We'd like to give a heartfelt salute to a hero of ours in the media world: Mika Brzezinski. Actually, she's a hero for two reasons. First, she's an excellent journalist on a terrific ensemble show that's an early-morning essential in our household, one of the only places in the media landscape where we can get a thoughtful analysis of the news while keeping a smile in our heart.
Mika, though, is also saddled with the hapless, heroic task of keeping Joe Scarborough, Mike Barnicle and a revolving cast of rambunctious post-adolescents on the good side of the line that separates funny from puerile. This in itself would qualify Ms. Brzezinski for heroic status (although thankfully she is not completely successful in reigning in her Wild Bunch, leading to some of the most insightfully hilarious episodes of news programming we've ever seen.)
There's something else Ms. Brzezinski does that is courageous, important and deserves to be saluted: She keeps a focus on crucially important issues that are being ignored, even willfully ignored, by other media. For example, just last week, after a joke by Joe about his grandmother living to a grand old age despite consuming apparently massive amounts of sugar all her life, Mika quietly commented that even though the research wasn't conclusive, she had an intuitive sense of the powerful effects of sugar on wellbeing. In a media environment in which the sugar/soda/candy industry outspends the natural foods industry by an amount that can be graphically illustrated with a picture of a T. Rex dinosaur and a gecko, it was refreshing, courageous and unfortunately rare for a major media figure such as Ms. Brzezinski to assert quietly the enduring value of common sense.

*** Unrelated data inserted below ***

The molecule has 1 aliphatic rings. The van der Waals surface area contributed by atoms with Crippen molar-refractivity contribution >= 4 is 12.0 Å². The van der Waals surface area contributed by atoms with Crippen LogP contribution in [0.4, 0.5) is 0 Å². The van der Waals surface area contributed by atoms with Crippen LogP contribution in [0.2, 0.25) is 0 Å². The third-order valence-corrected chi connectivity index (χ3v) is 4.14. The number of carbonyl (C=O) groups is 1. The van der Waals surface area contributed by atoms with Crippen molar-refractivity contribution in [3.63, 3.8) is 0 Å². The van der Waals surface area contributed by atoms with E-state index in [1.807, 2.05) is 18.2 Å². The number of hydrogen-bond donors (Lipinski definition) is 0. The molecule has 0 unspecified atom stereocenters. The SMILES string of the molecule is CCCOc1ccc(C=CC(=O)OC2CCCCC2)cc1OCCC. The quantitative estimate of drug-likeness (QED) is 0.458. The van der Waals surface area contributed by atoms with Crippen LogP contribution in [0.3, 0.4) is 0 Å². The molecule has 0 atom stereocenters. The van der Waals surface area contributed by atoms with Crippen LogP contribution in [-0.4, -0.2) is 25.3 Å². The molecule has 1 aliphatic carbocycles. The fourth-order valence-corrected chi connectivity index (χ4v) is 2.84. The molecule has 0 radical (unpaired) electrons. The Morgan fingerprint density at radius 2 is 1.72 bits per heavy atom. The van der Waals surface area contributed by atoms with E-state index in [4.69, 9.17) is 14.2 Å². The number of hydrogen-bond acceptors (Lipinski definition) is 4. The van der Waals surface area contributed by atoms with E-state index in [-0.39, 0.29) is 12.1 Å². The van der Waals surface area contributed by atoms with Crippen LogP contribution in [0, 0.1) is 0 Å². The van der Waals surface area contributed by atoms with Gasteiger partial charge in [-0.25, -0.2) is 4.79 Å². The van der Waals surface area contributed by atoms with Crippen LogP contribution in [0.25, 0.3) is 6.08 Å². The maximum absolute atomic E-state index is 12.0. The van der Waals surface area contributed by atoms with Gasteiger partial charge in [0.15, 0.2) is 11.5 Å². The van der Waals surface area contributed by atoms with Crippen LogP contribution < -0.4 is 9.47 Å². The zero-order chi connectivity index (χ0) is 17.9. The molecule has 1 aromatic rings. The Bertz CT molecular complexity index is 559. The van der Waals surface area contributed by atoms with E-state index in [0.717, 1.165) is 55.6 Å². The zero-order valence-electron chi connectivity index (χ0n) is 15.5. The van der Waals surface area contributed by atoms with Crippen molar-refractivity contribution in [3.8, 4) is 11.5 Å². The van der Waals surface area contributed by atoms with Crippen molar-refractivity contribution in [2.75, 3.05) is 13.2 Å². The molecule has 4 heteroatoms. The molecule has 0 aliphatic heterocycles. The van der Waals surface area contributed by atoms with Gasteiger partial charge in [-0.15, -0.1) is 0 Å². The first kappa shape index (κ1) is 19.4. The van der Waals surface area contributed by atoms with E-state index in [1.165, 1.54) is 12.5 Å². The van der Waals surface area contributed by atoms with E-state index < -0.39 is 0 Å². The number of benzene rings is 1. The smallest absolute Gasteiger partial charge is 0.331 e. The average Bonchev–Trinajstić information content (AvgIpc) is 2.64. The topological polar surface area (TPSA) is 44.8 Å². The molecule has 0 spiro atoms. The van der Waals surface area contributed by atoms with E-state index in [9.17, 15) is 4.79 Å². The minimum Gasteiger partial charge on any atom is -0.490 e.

Before the sugar industry can put us on their list of undesirables, we'll cheerfully admit that we are by no means nutrition experts. We're also serial burger-biters and ice-cream lickers, so we don't even qualify as nutrition zealots. Our expertise is in the area of relationships, and in working with more than 4,000 couples over the past 34 years we've been together, we can tell you loudly and clearly: over-consumption of sugar has a powerfully negative effect on many relationships. It puts people through artificial ups and down, lowers their mood, puts their emotions on hair-trigger, and even can take the passion out of lovemaking. At least that's what couples tell us who are able to get their sugar consumption under control. They notice a steadying of the mood and an easier flow of intimacy, just as any couple would after stopping a major addiction.
Many people are highly sensitive to sugar, especially the cheap corn-based sugars of recent invention. For example, we've had couples come in to discuss issues of sex or money, whom we also discovered were consuming soft drinks at a pace of two or three a day. In one rare instance, it was twelve sodas a day, winter and summer. Couples who are able to wean themselves off excess sugar consumption are often able to eliminate a considerable amount of their conflict. As you eliminate the rattle and fluctuating moods caused by the sugar addiction, the remaining issues are much easier to deal with.
Thanks again, Mika, for keeping issues such as this in the public eye. It's important. (Good luck also in your heroic task of maintaining some sense of order among your unruly wards on Morning Joe.)
Drs. Gay Hendricks and Kathlyn Hendricks are the authors of Conscious Loving, The Big Leap and other books. More about their work at www.hendricks.com